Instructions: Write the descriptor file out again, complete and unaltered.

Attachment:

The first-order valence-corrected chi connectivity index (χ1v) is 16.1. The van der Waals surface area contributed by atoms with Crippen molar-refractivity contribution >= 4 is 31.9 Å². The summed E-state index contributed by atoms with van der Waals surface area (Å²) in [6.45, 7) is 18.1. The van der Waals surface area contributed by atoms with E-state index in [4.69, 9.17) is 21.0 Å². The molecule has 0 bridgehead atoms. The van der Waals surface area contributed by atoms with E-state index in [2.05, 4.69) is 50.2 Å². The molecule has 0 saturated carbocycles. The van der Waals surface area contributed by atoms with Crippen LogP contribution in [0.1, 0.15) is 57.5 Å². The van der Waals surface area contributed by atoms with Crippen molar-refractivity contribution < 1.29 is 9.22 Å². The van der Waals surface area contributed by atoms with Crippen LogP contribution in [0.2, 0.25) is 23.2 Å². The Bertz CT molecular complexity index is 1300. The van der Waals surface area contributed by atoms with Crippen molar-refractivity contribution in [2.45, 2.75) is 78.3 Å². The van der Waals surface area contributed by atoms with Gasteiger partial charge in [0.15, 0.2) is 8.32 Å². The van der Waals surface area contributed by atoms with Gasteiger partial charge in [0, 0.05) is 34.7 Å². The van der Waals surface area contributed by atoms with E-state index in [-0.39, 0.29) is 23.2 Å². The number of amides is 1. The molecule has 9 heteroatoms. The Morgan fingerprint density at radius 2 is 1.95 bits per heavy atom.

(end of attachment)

The first-order valence-corrected chi connectivity index (χ1v) is 16.1. The van der Waals surface area contributed by atoms with Crippen molar-refractivity contribution >= 4 is 31.9 Å². The summed E-state index contributed by atoms with van der Waals surface area (Å²) in [6.45, 7) is 18.1. The van der Waals surface area contributed by atoms with E-state index in [4.69, 9.17) is 21.0 Å². The molecule has 0 bridgehead atoms. The van der Waals surface area contributed by atoms with E-state index in [2.05, 4.69) is 50.2 Å². The molecule has 0 saturated carbocycles. The van der Waals surface area contributed by atoms with Crippen LogP contribution in [0.1, 0.15) is 57.5 Å². The van der Waals surface area contributed by atoms with Crippen molar-refractivity contribution < 1.29 is 9.22 Å². The van der Waals surface area contributed by atoms with Crippen LogP contribution in [0.2, 0.25) is 23.2 Å². The Bertz CT molecular complexity index is 1300. The van der Waals surface area contributed by atoms with Crippen molar-refractivity contribution in [2.45, 2.75) is 78.3 Å². The van der Waals surface area contributed by atoms with Gasteiger partial charge in [0.15, 0.2) is 8.32 Å². The van der Waals surface area contributed by atoms with Gasteiger partial charge in [0, 0.05) is 34.7 Å². The van der Waals surface area contributed by atoms with E-state index in [-0.39, 0.29) is 23.2 Å². The number of amides is 1. The molecule has 9 heteroatoms. The Morgan fingerprint density at radius 2 is 1.95 bits per heavy atom.